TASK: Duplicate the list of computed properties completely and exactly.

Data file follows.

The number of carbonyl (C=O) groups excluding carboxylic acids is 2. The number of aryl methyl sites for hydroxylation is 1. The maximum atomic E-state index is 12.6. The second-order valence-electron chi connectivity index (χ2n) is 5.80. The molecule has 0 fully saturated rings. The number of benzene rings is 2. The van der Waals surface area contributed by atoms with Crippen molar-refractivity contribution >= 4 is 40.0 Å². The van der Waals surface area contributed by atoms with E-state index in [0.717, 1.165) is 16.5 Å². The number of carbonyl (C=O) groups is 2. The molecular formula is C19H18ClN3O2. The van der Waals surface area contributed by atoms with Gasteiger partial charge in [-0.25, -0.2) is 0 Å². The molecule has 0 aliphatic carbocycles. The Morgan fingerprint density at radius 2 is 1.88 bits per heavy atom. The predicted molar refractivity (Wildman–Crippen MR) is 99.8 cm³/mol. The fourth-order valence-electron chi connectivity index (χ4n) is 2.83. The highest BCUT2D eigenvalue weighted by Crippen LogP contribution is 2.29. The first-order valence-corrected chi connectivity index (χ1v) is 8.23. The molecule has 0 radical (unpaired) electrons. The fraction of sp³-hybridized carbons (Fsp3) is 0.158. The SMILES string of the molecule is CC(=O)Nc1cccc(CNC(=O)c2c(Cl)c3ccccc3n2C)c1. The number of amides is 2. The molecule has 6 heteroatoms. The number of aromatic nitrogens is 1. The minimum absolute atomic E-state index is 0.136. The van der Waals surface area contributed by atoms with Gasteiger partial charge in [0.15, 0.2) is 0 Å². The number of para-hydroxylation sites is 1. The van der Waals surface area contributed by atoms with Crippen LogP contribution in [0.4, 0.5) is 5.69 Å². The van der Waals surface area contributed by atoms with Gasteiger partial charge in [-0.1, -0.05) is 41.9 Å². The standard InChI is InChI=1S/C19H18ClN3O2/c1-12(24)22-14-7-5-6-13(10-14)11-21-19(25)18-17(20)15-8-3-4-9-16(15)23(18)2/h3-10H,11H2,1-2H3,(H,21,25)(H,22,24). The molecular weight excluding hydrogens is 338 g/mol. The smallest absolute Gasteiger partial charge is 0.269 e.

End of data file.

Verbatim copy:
The number of carbonyl (C=O) groups excluding carboxylic acids is 2. The number of aryl methyl sites for hydroxylation is 1. The maximum atomic E-state index is 12.6. The second-order valence-electron chi connectivity index (χ2n) is 5.80. The molecule has 0 fully saturated rings. The number of benzene rings is 2. The van der Waals surface area contributed by atoms with Crippen molar-refractivity contribution >= 4 is 40.0 Å². The van der Waals surface area contributed by atoms with E-state index in [0.717, 1.165) is 16.5 Å². The number of carbonyl (C=O) groups is 2. The molecular formula is C19H18ClN3O2. The van der Waals surface area contributed by atoms with Gasteiger partial charge in [-0.25, -0.2) is 0 Å². The molecule has 0 aliphatic carbocycles. The Morgan fingerprint density at radius 2 is 1.88 bits per heavy atom. The predicted molar refractivity (Wildman–Crippen MR) is 99.8 cm³/mol. The fourth-order valence-electron chi connectivity index (χ4n) is 2.83. The highest BCUT2D eigenvalue weighted by Crippen LogP contribution is 2.29. The first-order valence-corrected chi connectivity index (χ1v) is 8.23. The molecule has 0 radical (unpaired) electrons. The fraction of sp³-hybridized carbons (Fsp3) is 0.158. The SMILES string of the molecule is CC(=O)Nc1cccc(CNC(=O)c2c(Cl)c3ccccc3n2C)c1. The number of amides is 2. The molecule has 6 heteroatoms. The number of aromatic nitrogens is 1. The minimum absolute atomic E-state index is 0.136. The van der Waals surface area contributed by atoms with Gasteiger partial charge in [0.15, 0.2) is 0 Å². The number of para-hydroxylation sites is 1. The van der Waals surface area contributed by atoms with Crippen LogP contribution in [0.4, 0.5) is 5.69 Å². The van der Waals surface area contributed by atoms with Gasteiger partial charge in [-0.1, -0.05) is 41.9 Å². The standard InChI is InChI=1S/C19H18ClN3O2/c1-12(24)22-14-7-5-6-13(10-14)11-21-19(25)18-17(20)15-8-3-4-9-16(15)23(18)2/h3-10H,11H2,1-2H3,(H,21,25)(H,22,24). The molecular weight excluding hydrogens is 338 g/mol. The smallest absolute Gasteiger partial charge is 0.269 e.